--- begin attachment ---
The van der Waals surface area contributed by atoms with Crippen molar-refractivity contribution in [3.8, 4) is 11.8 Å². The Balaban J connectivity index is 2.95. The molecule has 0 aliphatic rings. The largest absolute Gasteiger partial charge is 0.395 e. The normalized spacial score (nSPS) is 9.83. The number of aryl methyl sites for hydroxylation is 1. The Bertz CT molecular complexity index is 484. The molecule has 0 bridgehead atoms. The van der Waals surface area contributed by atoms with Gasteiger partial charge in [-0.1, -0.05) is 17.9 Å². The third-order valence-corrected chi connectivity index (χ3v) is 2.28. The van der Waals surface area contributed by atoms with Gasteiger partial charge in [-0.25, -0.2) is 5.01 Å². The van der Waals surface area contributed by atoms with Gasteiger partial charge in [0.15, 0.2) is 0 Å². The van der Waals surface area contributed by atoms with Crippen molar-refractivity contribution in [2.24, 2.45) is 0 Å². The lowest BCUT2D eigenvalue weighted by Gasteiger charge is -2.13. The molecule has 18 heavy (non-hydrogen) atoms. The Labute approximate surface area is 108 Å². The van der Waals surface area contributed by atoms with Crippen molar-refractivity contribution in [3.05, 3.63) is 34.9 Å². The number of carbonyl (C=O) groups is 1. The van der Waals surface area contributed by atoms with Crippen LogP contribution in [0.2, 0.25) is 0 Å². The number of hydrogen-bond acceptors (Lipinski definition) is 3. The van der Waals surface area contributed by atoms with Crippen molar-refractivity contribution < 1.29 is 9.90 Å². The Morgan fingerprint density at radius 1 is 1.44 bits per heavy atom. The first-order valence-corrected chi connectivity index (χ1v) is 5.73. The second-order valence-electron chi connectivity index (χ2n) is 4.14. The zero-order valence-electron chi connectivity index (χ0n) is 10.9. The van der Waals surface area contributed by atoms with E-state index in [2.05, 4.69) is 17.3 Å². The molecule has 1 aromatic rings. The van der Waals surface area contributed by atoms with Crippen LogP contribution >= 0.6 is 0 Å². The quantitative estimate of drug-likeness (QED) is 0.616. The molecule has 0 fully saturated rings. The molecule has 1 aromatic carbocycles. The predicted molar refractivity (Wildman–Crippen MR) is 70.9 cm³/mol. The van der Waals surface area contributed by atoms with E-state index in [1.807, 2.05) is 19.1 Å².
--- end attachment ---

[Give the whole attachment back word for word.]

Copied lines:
The van der Waals surface area contributed by atoms with Crippen molar-refractivity contribution in [3.8, 4) is 11.8 Å². The Balaban J connectivity index is 2.95. The molecule has 0 aliphatic rings. The largest absolute Gasteiger partial charge is 0.395 e. The normalized spacial score (nSPS) is 9.83. The number of aryl methyl sites for hydroxylation is 1. The Bertz CT molecular complexity index is 484. The molecule has 0 bridgehead atoms. The van der Waals surface area contributed by atoms with Gasteiger partial charge in [-0.1, -0.05) is 17.9 Å². The third-order valence-corrected chi connectivity index (χ3v) is 2.28. The van der Waals surface area contributed by atoms with Gasteiger partial charge in [-0.25, -0.2) is 5.01 Å². The van der Waals surface area contributed by atoms with Gasteiger partial charge in [0.15, 0.2) is 0 Å². The van der Waals surface area contributed by atoms with Crippen molar-refractivity contribution in [2.24, 2.45) is 0 Å². The lowest BCUT2D eigenvalue weighted by Gasteiger charge is -2.13. The molecule has 18 heavy (non-hydrogen) atoms. The Labute approximate surface area is 108 Å². The van der Waals surface area contributed by atoms with Crippen molar-refractivity contribution in [3.05, 3.63) is 34.9 Å². The number of carbonyl (C=O) groups is 1. The van der Waals surface area contributed by atoms with Crippen LogP contribution in [0.2, 0.25) is 0 Å². The number of hydrogen-bond acceptors (Lipinski definition) is 3. The van der Waals surface area contributed by atoms with Crippen molar-refractivity contribution < 1.29 is 9.90 Å². The Morgan fingerprint density at radius 1 is 1.44 bits per heavy atom. The first-order valence-corrected chi connectivity index (χ1v) is 5.73. The second-order valence-electron chi connectivity index (χ2n) is 4.14. The zero-order valence-electron chi connectivity index (χ0n) is 10.9. The van der Waals surface area contributed by atoms with E-state index in [2.05, 4.69) is 17.3 Å². The molecule has 1 aromatic rings. The van der Waals surface area contributed by atoms with Crippen LogP contribution >= 0.6 is 0 Å². The quantitative estimate of drug-likeness (QED) is 0.616. The molecule has 0 fully saturated rings. The molecule has 1 aromatic carbocycles. The predicted molar refractivity (Wildman–Crippen MR) is 70.9 cm³/mol. The van der Waals surface area contributed by atoms with E-state index in [1.807, 2.05) is 19.1 Å².